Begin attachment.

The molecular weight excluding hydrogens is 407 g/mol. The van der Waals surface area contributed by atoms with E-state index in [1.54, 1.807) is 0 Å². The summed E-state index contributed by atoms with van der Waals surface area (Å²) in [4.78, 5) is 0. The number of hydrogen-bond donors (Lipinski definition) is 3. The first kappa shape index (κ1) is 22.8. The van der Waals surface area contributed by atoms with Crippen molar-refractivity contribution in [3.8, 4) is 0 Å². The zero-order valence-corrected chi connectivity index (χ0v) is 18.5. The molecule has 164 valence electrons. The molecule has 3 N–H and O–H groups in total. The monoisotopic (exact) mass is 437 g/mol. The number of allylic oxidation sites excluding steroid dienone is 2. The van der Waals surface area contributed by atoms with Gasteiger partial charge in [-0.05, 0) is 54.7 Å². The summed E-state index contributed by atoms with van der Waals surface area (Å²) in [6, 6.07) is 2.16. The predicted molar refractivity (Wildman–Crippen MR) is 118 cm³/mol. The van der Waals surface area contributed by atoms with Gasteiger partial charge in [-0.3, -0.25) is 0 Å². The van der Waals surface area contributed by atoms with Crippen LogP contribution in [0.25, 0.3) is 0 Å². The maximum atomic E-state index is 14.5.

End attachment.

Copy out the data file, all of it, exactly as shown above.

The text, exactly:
The molecular weight excluding hydrogens is 407 g/mol. The van der Waals surface area contributed by atoms with E-state index in [1.54, 1.807) is 0 Å². The summed E-state index contributed by atoms with van der Waals surface area (Å²) in [4.78, 5) is 0. The number of hydrogen-bond donors (Lipinski definition) is 3. The first kappa shape index (κ1) is 22.8. The van der Waals surface area contributed by atoms with Crippen molar-refractivity contribution in [3.8, 4) is 0 Å². The zero-order valence-corrected chi connectivity index (χ0v) is 18.5. The molecule has 164 valence electrons. The molecule has 3 N–H and O–H groups in total. The monoisotopic (exact) mass is 437 g/mol. The number of allylic oxidation sites excluding steroid dienone is 2. The van der Waals surface area contributed by atoms with Gasteiger partial charge in [-0.05, 0) is 54.7 Å². The summed E-state index contributed by atoms with van der Waals surface area (Å²) in [6, 6.07) is 2.16. The predicted molar refractivity (Wildman–Crippen MR) is 118 cm³/mol. The van der Waals surface area contributed by atoms with Gasteiger partial charge in [-0.3, -0.25) is 0 Å². The van der Waals surface area contributed by atoms with Crippen LogP contribution in [0.25, 0.3) is 0 Å². The maximum atomic E-state index is 14.5.